I definitely believe climate change is real.
Here where I live, in the Blue Ridge mountains of western North Carolina, each summer seems to grow progressively hotter and longer, and each winter has been milder and shorter than the last (not that I mind this personally, since I really can’t stand cold weather). This fall has felt more like a continuation of summer than fall, and even at night the temperatures are still pretty warm. It’s also been extremely dry, and the trees, rather than turning colors, are going straight from green to brown to bare (not that the fall colors here, outside of the Blue Ridge Parkway, where the trees are chosen for their fall color, are that impressive anyway). Sometimes I feel like I live in Florida, not the mountains of North Carolina, where the climate should be temperate, not tropical.
I’ve noticed something very strange this year too, something that I’ve never seen before. Banana palms growing in people’s yards. Maybe it’s just a new fad, and people are planting them here, but I don’t think it’s just that. I think the climate has actually changed in the past few years, to a more subtropical (and less temperate) one, making it possible for banana palms to grow here.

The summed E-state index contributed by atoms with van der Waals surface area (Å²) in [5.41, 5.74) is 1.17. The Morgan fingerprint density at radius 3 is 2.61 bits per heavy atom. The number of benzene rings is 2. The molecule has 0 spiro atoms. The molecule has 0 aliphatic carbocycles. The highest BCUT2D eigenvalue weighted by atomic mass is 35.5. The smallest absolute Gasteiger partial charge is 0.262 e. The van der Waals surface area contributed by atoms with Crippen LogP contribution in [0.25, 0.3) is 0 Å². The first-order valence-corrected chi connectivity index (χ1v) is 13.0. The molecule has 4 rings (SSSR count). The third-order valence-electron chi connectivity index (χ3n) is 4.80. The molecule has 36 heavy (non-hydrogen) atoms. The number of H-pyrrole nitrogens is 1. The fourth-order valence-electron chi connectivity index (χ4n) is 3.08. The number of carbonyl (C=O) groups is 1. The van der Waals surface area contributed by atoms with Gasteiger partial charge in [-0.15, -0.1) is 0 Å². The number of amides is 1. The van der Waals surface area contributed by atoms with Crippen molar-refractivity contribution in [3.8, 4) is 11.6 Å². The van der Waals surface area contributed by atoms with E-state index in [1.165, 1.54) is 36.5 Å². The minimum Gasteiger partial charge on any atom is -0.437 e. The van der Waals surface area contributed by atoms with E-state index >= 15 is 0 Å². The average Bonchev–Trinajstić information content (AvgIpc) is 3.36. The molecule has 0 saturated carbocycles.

I decided to look this up on Google, and found out that there is a such thing as cold hardy banana palms, that can withstand mild winters, even if the temperatures sometimes dip below freezing, as long as the trees are protected. So although they couldn’t grow in the wild (yet), they could grow and thrive in someone’s yard.
I looked up the climate type for western North Carolina and found out we are a Koppen Cfa climate (humid subtropical!) climate. Even more shocking was to find out that central to southern New Jersey is also a Cfa climate, making it possible to grow certain types of subtropical plants, including cold hardy banana palms, there too! I do know that many beaches at the Jersey Shore now have palm trees gracing them, but these trees are removed and taken somewhere else to spend the winters (I have no idea how that would be done) and then returned to New Jersey in late spring.
In general, North Carolina does not have palm trees, although there are many flowering evergreen species (these usually have dark, waxy leaves) here in the mountains, and palmetto trees (not a real palm tree but they are related to palms) growing in the coastal areas (the palmetto is also the state tree of South Carolina).
But this might be changing. I live 37 miles north of the South Carolina border, and almost as soon as you cross the line into that state, palmettos can be found everywhere. Banana palms are also common there. So we’re not far from the cutoff for tropical (or subtropical) types of plants. But I think the cutoff has moved farther north now, even into the lower mountains. That would make sense, with climate change being a factor. I haven’t seen any palmettos here yet, but I wonder if that’s just a matter of time.
If food shortages due to climate change ever become a problem, maybe I’ll plant some banana palms. Bananas are a fantastic source of nutrients and quick energy.